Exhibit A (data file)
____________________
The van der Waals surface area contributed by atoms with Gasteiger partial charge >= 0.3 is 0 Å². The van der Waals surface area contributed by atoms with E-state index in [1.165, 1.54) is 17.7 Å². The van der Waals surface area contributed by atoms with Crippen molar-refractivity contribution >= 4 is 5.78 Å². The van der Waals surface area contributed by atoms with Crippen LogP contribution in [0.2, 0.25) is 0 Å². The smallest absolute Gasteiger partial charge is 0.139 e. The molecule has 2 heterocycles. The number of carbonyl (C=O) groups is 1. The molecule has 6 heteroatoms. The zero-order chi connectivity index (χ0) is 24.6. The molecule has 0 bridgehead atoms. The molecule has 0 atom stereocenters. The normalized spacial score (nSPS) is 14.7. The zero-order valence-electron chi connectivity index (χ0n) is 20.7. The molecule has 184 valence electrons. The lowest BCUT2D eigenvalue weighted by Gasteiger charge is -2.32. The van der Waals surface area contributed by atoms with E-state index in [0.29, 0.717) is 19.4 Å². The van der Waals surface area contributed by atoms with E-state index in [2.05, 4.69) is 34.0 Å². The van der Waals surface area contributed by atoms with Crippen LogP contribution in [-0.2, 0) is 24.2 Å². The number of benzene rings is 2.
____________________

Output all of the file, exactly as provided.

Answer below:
The van der Waals surface area contributed by atoms with Gasteiger partial charge >= 0.3 is 0 Å². The van der Waals surface area contributed by atoms with E-state index in [1.165, 1.54) is 17.7 Å². The van der Waals surface area contributed by atoms with Crippen molar-refractivity contribution >= 4 is 5.78 Å². The van der Waals surface area contributed by atoms with Crippen LogP contribution in [0.2, 0.25) is 0 Å². The smallest absolute Gasteiger partial charge is 0.139 e. The molecule has 2 heterocycles. The number of carbonyl (C=O) groups is 1. The molecule has 6 heteroatoms. The zero-order chi connectivity index (χ0) is 24.6. The molecule has 0 bridgehead atoms. The molecule has 0 atom stereocenters. The normalized spacial score (nSPS) is 14.7. The zero-order valence-electron chi connectivity index (χ0n) is 20.7. The molecule has 184 valence electrons. The lowest BCUT2D eigenvalue weighted by Gasteiger charge is -2.32. The van der Waals surface area contributed by atoms with E-state index in [0.29, 0.717) is 19.4 Å². The van der Waals surface area contributed by atoms with E-state index in [2.05, 4.69) is 34.0 Å². The van der Waals surface area contributed by atoms with Crippen LogP contribution in [-0.2, 0) is 24.2 Å². The number of benzene rings is 2.